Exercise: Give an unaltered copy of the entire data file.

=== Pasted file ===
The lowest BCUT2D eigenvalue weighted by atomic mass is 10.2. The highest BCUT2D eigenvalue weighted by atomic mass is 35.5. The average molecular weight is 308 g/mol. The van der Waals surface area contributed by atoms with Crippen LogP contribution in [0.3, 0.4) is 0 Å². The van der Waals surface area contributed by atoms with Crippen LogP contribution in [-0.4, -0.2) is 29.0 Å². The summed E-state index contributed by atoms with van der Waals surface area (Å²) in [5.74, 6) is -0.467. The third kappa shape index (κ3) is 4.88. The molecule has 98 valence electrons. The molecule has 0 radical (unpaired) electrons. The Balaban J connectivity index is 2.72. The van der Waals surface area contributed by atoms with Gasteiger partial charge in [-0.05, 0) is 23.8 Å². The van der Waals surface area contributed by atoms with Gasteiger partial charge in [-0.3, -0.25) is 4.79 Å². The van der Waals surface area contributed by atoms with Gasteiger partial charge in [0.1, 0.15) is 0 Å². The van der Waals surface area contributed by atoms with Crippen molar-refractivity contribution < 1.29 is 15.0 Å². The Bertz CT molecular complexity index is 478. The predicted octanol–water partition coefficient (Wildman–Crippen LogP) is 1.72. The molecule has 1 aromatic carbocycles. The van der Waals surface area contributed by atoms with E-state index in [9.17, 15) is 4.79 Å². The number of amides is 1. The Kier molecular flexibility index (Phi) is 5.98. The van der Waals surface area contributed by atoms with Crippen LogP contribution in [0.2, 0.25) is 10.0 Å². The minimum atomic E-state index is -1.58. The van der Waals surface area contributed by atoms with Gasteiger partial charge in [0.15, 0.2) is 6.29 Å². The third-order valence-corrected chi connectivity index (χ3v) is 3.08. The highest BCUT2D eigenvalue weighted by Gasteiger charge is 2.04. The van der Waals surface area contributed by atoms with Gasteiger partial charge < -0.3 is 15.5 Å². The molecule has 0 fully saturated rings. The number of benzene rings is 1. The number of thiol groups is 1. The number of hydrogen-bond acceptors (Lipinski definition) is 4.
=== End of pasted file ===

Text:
The lowest BCUT2D eigenvalue weighted by atomic mass is 10.2. The highest BCUT2D eigenvalue weighted by atomic mass is 35.5. The average molecular weight is 308 g/mol. The van der Waals surface area contributed by atoms with Crippen LogP contribution in [0.3, 0.4) is 0 Å². The van der Waals surface area contributed by atoms with Crippen LogP contribution in [-0.4, -0.2) is 29.0 Å². The summed E-state index contributed by atoms with van der Waals surface area (Å²) in [5.74, 6) is -0.467. The third kappa shape index (κ3) is 4.88. The molecule has 98 valence electrons. The molecule has 0 radical (unpaired) electrons. The Balaban J connectivity index is 2.72. The van der Waals surface area contributed by atoms with Gasteiger partial charge in [-0.05, 0) is 23.8 Å². The van der Waals surface area contributed by atoms with Gasteiger partial charge in [-0.3, -0.25) is 4.79 Å². The van der Waals surface area contributed by atoms with Gasteiger partial charge in [0.1, 0.15) is 0 Å². The van der Waals surface area contributed by atoms with Crippen molar-refractivity contribution < 1.29 is 15.0 Å². The Bertz CT molecular complexity index is 478. The predicted octanol–water partition coefficient (Wildman–Crippen LogP) is 1.72. The molecule has 1 aromatic carbocycles. The van der Waals surface area contributed by atoms with E-state index in [9.17, 15) is 4.79 Å². The number of amides is 1. The Kier molecular flexibility index (Phi) is 5.98. The van der Waals surface area contributed by atoms with Crippen LogP contribution in [0.2, 0.25) is 10.0 Å². The minimum atomic E-state index is -1.58. The van der Waals surface area contributed by atoms with Gasteiger partial charge in [0.15, 0.2) is 6.29 Å². The third-order valence-corrected chi connectivity index (χ3v) is 3.08. The highest BCUT2D eigenvalue weighted by Gasteiger charge is 2.04. The van der Waals surface area contributed by atoms with Gasteiger partial charge < -0.3 is 15.5 Å². The molecule has 0 fully saturated rings. The number of benzene rings is 1. The number of thiol groups is 1. The number of hydrogen-bond acceptors (Lipinski definition) is 4.